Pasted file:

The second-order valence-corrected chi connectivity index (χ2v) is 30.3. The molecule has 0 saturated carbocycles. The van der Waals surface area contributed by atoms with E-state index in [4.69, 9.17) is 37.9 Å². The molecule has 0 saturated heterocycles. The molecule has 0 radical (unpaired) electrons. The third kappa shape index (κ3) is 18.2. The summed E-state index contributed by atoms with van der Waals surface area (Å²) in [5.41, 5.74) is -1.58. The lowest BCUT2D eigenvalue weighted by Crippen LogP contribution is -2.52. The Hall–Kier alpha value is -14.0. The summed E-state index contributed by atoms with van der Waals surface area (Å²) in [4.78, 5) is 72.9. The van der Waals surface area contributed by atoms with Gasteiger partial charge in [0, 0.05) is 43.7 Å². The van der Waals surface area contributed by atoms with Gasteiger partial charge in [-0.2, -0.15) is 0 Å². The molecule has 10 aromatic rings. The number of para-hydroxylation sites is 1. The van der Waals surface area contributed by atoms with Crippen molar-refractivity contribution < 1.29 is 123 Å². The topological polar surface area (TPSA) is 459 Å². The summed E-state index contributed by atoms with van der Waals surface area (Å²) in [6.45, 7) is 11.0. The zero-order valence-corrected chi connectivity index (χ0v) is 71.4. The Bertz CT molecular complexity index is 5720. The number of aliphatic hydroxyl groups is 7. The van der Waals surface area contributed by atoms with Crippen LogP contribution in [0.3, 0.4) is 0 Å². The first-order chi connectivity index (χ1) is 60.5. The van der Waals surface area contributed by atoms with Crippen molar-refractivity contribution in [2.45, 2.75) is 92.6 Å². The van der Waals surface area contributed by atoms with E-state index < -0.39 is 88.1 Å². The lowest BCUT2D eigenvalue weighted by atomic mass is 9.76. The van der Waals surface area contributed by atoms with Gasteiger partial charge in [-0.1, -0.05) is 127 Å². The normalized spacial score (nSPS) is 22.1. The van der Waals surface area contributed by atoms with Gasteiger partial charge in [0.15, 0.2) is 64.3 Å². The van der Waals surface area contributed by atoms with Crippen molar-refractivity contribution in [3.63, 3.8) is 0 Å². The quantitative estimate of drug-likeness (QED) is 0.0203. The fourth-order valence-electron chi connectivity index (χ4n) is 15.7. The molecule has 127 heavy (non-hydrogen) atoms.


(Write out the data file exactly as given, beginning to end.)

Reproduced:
The second-order valence-corrected chi connectivity index (χ2v) is 30.3. The molecule has 0 saturated carbocycles. The van der Waals surface area contributed by atoms with E-state index in [4.69, 9.17) is 37.9 Å². The molecule has 0 saturated heterocycles. The molecule has 0 radical (unpaired) electrons. The third kappa shape index (κ3) is 18.2. The summed E-state index contributed by atoms with van der Waals surface area (Å²) in [5.41, 5.74) is -1.58. The lowest BCUT2D eigenvalue weighted by Crippen LogP contribution is -2.52. The Hall–Kier alpha value is -14.0. The summed E-state index contributed by atoms with van der Waals surface area (Å²) in [4.78, 5) is 72.9. The van der Waals surface area contributed by atoms with Gasteiger partial charge in [0, 0.05) is 43.7 Å². The van der Waals surface area contributed by atoms with Gasteiger partial charge in [-0.2, -0.15) is 0 Å². The molecule has 10 aromatic rings. The number of para-hydroxylation sites is 1. The van der Waals surface area contributed by atoms with Crippen molar-refractivity contribution < 1.29 is 123 Å². The topological polar surface area (TPSA) is 459 Å². The summed E-state index contributed by atoms with van der Waals surface area (Å²) in [6.45, 7) is 11.0. The zero-order valence-corrected chi connectivity index (χ0v) is 71.4. The Bertz CT molecular complexity index is 5720. The number of aliphatic hydroxyl groups is 7. The van der Waals surface area contributed by atoms with Crippen LogP contribution in [0.3, 0.4) is 0 Å². The first-order chi connectivity index (χ1) is 60.5. The van der Waals surface area contributed by atoms with Crippen molar-refractivity contribution in [2.45, 2.75) is 92.6 Å². The van der Waals surface area contributed by atoms with E-state index < -0.39 is 88.1 Å². The lowest BCUT2D eigenvalue weighted by atomic mass is 9.76. The van der Waals surface area contributed by atoms with Gasteiger partial charge in [-0.1, -0.05) is 127 Å². The normalized spacial score (nSPS) is 22.1. The van der Waals surface area contributed by atoms with Gasteiger partial charge in [0.15, 0.2) is 64.3 Å². The van der Waals surface area contributed by atoms with Crippen molar-refractivity contribution in [3.63, 3.8) is 0 Å². The quantitative estimate of drug-likeness (QED) is 0.0203. The fourth-order valence-electron chi connectivity index (χ4n) is 15.7. The molecule has 127 heavy (non-hydrogen) atoms.